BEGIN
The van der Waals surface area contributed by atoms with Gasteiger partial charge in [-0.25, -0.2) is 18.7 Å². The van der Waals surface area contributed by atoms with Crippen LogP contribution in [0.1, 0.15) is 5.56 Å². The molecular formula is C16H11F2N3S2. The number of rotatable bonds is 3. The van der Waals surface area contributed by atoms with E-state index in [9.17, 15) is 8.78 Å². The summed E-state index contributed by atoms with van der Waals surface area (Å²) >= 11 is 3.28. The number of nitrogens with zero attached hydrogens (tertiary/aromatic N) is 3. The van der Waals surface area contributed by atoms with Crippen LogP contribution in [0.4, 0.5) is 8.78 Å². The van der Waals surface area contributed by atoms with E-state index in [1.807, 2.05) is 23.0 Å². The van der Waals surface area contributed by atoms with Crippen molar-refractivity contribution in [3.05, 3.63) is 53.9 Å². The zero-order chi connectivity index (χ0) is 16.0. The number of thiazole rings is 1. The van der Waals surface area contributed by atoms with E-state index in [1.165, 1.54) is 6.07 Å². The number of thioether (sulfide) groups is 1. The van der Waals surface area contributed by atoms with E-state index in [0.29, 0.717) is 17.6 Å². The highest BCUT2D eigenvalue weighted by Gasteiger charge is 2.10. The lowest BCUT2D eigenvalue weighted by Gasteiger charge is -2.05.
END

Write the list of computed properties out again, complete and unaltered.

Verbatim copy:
The van der Waals surface area contributed by atoms with Gasteiger partial charge in [-0.25, -0.2) is 18.7 Å². The van der Waals surface area contributed by atoms with Crippen LogP contribution in [0.1, 0.15) is 5.56 Å². The molecular formula is C16H11F2N3S2. The number of rotatable bonds is 3. The van der Waals surface area contributed by atoms with E-state index in [9.17, 15) is 8.78 Å². The summed E-state index contributed by atoms with van der Waals surface area (Å²) >= 11 is 3.28. The number of nitrogens with zero attached hydrogens (tertiary/aromatic N) is 3. The van der Waals surface area contributed by atoms with Crippen LogP contribution in [0.4, 0.5) is 8.78 Å². The van der Waals surface area contributed by atoms with E-state index in [1.807, 2.05) is 23.0 Å². The van der Waals surface area contributed by atoms with Crippen molar-refractivity contribution in [3.05, 3.63) is 53.9 Å². The zero-order chi connectivity index (χ0) is 16.0. The number of thiazole rings is 1. The van der Waals surface area contributed by atoms with E-state index in [1.165, 1.54) is 6.07 Å². The number of thioether (sulfide) groups is 1. The van der Waals surface area contributed by atoms with E-state index in [0.29, 0.717) is 17.6 Å². The highest BCUT2D eigenvalue weighted by Gasteiger charge is 2.10. The lowest BCUT2D eigenvalue weighted by Gasteiger charge is -2.05.